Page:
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Dracula - The Restoration

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Dracula - The Restoration

Universal's Look at Restoring a Classic

By Robert T. Trate     July 06, 2012
Source: Universal Studios

For the first time ever, eight of the most iconic cinematic masterpieces of the horror genre are available together on Blu-ray as Universal Classic Monsters: The Essential Collection debuts on October 2, 2012 from Universal Studios Home Entertainment. 

Digitally restored from high resolution film elements in perfect high-definition picture and perfect high-definition sound for the first time ever, Universal Classic Monsters: The Essential Collection brings together the very best of Universal's legendary monsters—imaginative and technically groundbreaking tales of terror that launched a uniquely American movie genre. 

This definitive collection features eight films on Blu-ray, a collectible 48-page book featuring behind-the-scenes photographs, original posters, correspondence and much more. Each iconic film is accompanied by an array of bonus features that tell the fascinating story of its creation and history, including behind-the-scenes documentaries, filmmaker commentaries, interviews, storyboards, photo galleries, and trailers. Especially appealing for fans are a never-before-seen featurette about the restoration of Dracula and the first ever offering of Creature from the Black Lagoon in its restored Blu-ray 3D version.

Check out this first look on the Dracula restoration below.  

COMMENTS AND RESPONSES

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1 
joelr 7/6/2012 8:35:01 AM

Chills. I hope the fact that they use the Phillip Glass/Kronos Quartet score in this little clip means it will be included as an alternate soundtrack on the Blu.

monkeyfoot 7/6/2012 9:15:46 AM

I absolutley love the old Universal horror movie classic and thank you very much Robert for the articles you have done on them.

As much as I love the idea of these restorations it looks like its taking away something I liked. I first enjoyed these films as a kid sometimes on late night TV. What really thrilled me and filled me with creepiness and horror from those times was the B&W graininess and crackle of the prints I saw. Something about those made an indelible impression on me of scary unworldiness that I enjoy to this day.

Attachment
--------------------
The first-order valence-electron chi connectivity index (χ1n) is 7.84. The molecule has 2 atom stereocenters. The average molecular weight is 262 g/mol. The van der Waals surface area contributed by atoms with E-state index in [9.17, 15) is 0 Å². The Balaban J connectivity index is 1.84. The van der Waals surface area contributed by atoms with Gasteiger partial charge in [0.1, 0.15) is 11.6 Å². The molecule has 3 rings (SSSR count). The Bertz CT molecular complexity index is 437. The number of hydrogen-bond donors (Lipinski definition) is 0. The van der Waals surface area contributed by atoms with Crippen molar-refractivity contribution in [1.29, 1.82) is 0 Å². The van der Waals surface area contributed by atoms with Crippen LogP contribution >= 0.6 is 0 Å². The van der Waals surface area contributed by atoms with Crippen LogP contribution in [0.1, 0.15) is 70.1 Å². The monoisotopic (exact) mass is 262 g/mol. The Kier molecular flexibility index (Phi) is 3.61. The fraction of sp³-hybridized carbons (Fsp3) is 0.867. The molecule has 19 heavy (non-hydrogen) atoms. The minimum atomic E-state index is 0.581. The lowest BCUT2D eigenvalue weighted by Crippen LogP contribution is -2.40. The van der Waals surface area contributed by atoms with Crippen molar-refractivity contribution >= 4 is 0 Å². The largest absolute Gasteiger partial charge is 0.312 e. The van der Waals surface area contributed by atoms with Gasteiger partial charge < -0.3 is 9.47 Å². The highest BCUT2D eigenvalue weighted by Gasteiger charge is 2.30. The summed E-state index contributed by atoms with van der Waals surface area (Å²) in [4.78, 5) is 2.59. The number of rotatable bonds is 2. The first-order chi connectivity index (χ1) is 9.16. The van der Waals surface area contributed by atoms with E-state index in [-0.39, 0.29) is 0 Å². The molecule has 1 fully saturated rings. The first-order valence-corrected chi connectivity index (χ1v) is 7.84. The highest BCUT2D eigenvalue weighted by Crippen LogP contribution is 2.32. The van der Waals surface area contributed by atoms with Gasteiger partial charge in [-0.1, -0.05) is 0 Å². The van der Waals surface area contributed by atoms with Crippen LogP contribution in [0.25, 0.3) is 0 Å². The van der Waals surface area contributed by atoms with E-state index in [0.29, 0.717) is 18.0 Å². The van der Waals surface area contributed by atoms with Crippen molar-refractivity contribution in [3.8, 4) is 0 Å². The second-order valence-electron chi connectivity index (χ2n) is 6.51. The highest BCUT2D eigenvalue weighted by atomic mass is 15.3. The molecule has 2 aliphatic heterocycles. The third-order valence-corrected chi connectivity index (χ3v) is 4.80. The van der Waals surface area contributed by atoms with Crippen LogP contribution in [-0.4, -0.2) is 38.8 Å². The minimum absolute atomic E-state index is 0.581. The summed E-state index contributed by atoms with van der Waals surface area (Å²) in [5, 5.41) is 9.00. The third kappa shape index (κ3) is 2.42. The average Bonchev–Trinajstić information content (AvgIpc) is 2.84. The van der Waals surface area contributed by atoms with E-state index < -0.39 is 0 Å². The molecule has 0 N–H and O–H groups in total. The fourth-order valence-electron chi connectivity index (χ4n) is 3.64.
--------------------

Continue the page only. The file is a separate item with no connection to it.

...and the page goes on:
For instance, in Dracula the scenes where the Count and his brides rises from their graves at the beginning or Dracula coming into Mina's room first as a bat then turning into the dark figure of a man to sup from her neck, or where he attempts to control Dr. Van Helsing with his outstretched hand saying "Come ....here!" All these were done in silence with no music and just the soft crackle of old film in the background. Just thinking of those scenes gives me a thrill.

If ever I were to direct a horror film I would do it in the style of these classics with nothing but the retro graininess and crackle and pop of ancient film to enhace the impending menace of doom.  

Ecole2k 7/6/2012 9:57:28 AM

From what I hear on the restored audio, there crackle is still there, though very very low. You can't take it all away until you re-record the audio... which would work in some things but not this if you are going to maintain the mono. I did feel the same as you do about the crackle and hiss, but I think it's needed because with the current sound systems today, that old film sound would be just horrible and annoying. The picture looks fantastic. I haven't bought the Universal monsters on DVD or Blue-Ray yet, so this would be a worth while treat.

thezillaman 7/7/2012 1:39:06 AM

@monkeyfoot, you are so right on that. it's what make them a classic and fun to watch. 

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